Body Composition and Metabolic Assessment After Motor Complete Spinal Cord Injury: Development of a Clinically Relevant Equation to Estimate Body Fat

David R. Gater, Gary J. Farkas, David R. Dolbow, Arthur Berg, Ashraf S. Gorgey

Research output: Contribution to journalArticlepeer-review

Abstract

Background: Obesity is at epidemic proportions in the population with spinal cord injury (SCI), and adipose tissue (AT) is the mediator of the metabolic syndrome. Obesity, however, has been poorly appreciated in SCI because of the lack of sensitivity that body mass index (BMI) conveys for obesity risk in SCI without measuring AT. Objectives: The specific objectives were to compare measures of body composition assessment for body fat with the criterion standard 4-compartment (4C) model in persons with SCI, to develop a regression equation that can be utilized in the clinical setting to estimate fat mass (FM), and to determine cardiometabolic risk using surrogates of obesity in a current model of metabolic syndrome. Methods: Seventy-two individuals with chronic (>1 year) motor complete (AIS A and B) C5-L2 SCI were recruited over 3 years. Subjects underwent assessment with 4C using hydrostatic (underwater) weighing (UWW), dual-energy x-ray absorptiometry (DXA), and total body water (TBW) assessment to determine percent body fat (%BF); fasting glucose and lipid profiles, and resting blood pressure were also obtained. BMI, DXA, bioelectrical impedance analyses (BIA), BodPod, circumferences, diameters, lengths, and nine-site skinfold (SF) were assessed and validated against 4C. A multiple linear regression model was used to fit %BF (dependent variable) using anthropometric and demographic data that had the greatest correlations with variables, followed by a combined forward/backward stepwise regression with Akaike information criterion (AIC) to identify the variables most predictive of the 4C %BF. To allow for a more practical model for use in the clinical setting, we further reduced the AIC model with minimal loss of predictability. Surrogate markers of obesity were employed with metabolic biomarkers of metabolic syndrome to determine prevalence in persons with SCI. Results: Subject characteristics included age 44.4 ± 11.3 years, time since injury (TSI) 14.4 ± 11.0 years, BMI 27.3 ± 5.9 kg/m2; 59 were men and 13 were women. Sitting waist circumference (WCSit ) was 95.5 ± 13.1 cm, supine waist circumference (WCSup) was 93.4 ± 12.7 cm, and abdominal skinfold (ABDSF) was 53.1 ± 19.6 mm. Findings showed 4C %BF 42.4 ± 8.6%, UWW %BF 37.3 ± 9.7%, DXA %BF 39.1 ± 9.4%, BodPod %BF 33.7 ± 11.4%, nine-site SF %BF 37.8 ± 9.3%, and BIA %BF 27.6 ± 8.6%. A regression equation using age, sex, weight, and ABDSF provided R2 correlation of 0.57 with 4C %BF (p < .0001). Metabolic syndrome was identified in 59.4% of the sample. Conclusion: Body composition techniques to determine body fat are labor intensive and expensive for persons with SCI, and the regression equation developed against the criterion standard 4C model may allow clinicians to quickly estimate %BF and more accurately demonstrate obesity-induced cardiometabolic syndrome in this population.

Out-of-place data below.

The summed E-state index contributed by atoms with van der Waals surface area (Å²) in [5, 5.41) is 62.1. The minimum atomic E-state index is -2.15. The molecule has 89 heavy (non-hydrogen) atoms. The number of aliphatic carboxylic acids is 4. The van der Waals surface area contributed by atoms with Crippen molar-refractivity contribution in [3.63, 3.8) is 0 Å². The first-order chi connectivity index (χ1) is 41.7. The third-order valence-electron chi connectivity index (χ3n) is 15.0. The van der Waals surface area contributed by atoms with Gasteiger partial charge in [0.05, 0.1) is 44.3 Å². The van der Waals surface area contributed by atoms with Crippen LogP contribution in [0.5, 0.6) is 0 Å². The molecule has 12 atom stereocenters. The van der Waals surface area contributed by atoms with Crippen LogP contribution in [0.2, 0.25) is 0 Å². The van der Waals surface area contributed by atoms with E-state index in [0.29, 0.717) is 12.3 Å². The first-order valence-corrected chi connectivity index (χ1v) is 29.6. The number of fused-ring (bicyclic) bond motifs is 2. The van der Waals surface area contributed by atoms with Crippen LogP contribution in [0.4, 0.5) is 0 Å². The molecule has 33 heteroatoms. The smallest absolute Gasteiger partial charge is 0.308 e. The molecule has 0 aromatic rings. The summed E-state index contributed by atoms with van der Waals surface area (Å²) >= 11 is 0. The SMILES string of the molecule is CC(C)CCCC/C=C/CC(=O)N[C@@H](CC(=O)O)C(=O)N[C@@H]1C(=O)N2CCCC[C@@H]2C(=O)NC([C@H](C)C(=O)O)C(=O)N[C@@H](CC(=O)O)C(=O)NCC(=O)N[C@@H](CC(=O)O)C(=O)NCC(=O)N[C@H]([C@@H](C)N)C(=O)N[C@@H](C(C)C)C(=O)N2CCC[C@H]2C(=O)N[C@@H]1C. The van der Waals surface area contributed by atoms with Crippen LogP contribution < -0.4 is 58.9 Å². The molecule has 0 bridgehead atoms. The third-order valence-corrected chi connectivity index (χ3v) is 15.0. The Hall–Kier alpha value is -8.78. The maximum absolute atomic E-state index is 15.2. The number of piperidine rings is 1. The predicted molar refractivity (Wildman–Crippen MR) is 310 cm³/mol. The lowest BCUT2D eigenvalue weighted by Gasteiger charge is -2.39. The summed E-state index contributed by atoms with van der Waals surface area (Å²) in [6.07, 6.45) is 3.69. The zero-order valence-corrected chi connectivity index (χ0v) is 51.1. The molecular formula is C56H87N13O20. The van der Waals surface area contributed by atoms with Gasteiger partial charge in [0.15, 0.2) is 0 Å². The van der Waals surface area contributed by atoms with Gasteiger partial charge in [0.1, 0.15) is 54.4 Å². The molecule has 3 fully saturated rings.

Original languageEnglish (US)
Pages (from-to)11-22
Number of pages12
JournalTopics in Spinal Cord Injury Rehabilitation
Volume27
Issue number1
DOIs
StatePublished - 2021

All Science Journal Classification (ASJC) codes

  • Physical Therapy, Sports Therapy and Rehabilitation
  • Rehabilitation
  • Clinical Neurology

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